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Exercise: In a similar manner, compute 1 x 0 (e − 1 − x)/x2 dx. From now on, we assume by splitting the interval that we have only one singularity, at the beginning of the interval, which by translation we may assume to be [0, 1]. If the singularity is removable or of logarithmic type, we proceed as above. On the other hand, if the singularity is algebraic, we must tell the program: for example, working with the default accuracy of 38 decimal digits, intnum(x=0,1,1/sqrt(x)) has 30 correct digits, but intnum(x=0,1,x^(-3/4)) only has 15.

15. vv,vv=intnumainfinit(1)); [b,h,vabs,vwt,vabsneg,vwtneg]=vv; N=#vabs; e1=exp(-1); b=b; if (a<1, return ((2*e1*f(a+e1)+sum(m=1,N,vwt[m]\ *f(a+vabs[m])+vwtneg[m]*f(a+vabsneg[m])))*h), return ((2*e1*f(a*(1+e1))+sum(m=1,N,vwt[m]\ *f(a*(1+vabs[m]))+vwtneg[m]*f(a*(1+vabsneg[m]))))*a*h); ); } (Note: the b=b command above is to avoid a compiler warning if compiled with gp2c). 1. (1) In the built-in function intnum, an integral such ∞ ∞ as a f (t) dt is simply treated as 0 f (a + t) dt, which is mathematically correct, but induces errors when a is very large.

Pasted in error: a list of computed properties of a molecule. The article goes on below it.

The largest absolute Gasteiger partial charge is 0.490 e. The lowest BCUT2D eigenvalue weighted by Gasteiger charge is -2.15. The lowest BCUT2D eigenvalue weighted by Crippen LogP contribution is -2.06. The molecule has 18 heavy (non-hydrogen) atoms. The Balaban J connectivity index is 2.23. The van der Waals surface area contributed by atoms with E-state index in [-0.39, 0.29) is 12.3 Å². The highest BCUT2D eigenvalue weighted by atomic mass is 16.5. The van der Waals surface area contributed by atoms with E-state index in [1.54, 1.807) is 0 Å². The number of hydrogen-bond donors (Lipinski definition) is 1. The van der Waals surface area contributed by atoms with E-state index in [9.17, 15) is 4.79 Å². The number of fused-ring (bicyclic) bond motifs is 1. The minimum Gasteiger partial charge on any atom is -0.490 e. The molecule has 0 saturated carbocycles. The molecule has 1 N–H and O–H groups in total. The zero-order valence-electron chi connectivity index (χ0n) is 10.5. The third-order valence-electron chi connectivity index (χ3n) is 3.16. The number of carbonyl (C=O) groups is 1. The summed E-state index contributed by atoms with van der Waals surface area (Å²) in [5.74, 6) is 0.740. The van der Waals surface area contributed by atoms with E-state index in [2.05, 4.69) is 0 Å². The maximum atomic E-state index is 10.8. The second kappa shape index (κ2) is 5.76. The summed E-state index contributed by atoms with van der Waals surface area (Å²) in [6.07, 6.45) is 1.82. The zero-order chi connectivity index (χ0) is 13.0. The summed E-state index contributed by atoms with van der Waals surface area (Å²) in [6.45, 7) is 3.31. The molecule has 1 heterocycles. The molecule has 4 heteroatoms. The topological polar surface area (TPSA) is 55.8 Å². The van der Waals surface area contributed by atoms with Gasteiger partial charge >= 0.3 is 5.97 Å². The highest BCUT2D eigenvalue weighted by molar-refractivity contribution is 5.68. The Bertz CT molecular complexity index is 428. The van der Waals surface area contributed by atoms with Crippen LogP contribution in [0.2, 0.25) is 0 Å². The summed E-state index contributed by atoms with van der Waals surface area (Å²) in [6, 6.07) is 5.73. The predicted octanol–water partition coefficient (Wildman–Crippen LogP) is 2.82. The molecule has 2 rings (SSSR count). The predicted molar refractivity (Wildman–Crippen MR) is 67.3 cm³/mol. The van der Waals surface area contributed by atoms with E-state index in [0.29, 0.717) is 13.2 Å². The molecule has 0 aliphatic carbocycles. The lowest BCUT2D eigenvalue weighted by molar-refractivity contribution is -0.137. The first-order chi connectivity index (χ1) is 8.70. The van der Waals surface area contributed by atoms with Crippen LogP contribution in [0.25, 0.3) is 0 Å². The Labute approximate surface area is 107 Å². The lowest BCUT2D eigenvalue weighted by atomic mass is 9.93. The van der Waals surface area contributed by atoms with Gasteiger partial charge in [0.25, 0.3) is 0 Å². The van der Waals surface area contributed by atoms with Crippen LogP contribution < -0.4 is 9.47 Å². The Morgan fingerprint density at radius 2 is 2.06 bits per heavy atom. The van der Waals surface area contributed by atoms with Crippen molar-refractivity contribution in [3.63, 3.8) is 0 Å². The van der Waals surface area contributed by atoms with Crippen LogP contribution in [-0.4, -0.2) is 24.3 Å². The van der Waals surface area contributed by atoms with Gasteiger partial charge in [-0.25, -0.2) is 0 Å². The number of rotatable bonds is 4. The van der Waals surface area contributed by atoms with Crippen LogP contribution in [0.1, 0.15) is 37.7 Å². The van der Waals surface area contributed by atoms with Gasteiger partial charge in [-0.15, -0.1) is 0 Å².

Let us look in more detail at these two methods. For the first, recall that with our assumptions on F we have a decomposition into partial fractions of the form aα,k F (x) = , (x − α)k α pole 1≤k≤−v(α) where −v(α) ≥ 1 denotes the order of the pole α of f , and α αa,1 = 0 since the degree of F is less than or equal to −2. From this it is immediate to see that ∞ aα,k F (x) dx = − aα,1 log(N − α) + . , around 0, so if N is large enough we have ∞ N F (x) dx = m≥2 bm /((m − 1)N m−1 ) . To be able to use this formula, we need an estimate on the growth of bm so as to see where we can truncate the series.

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A most easy method for finding many very large prime numbers by Euler L.


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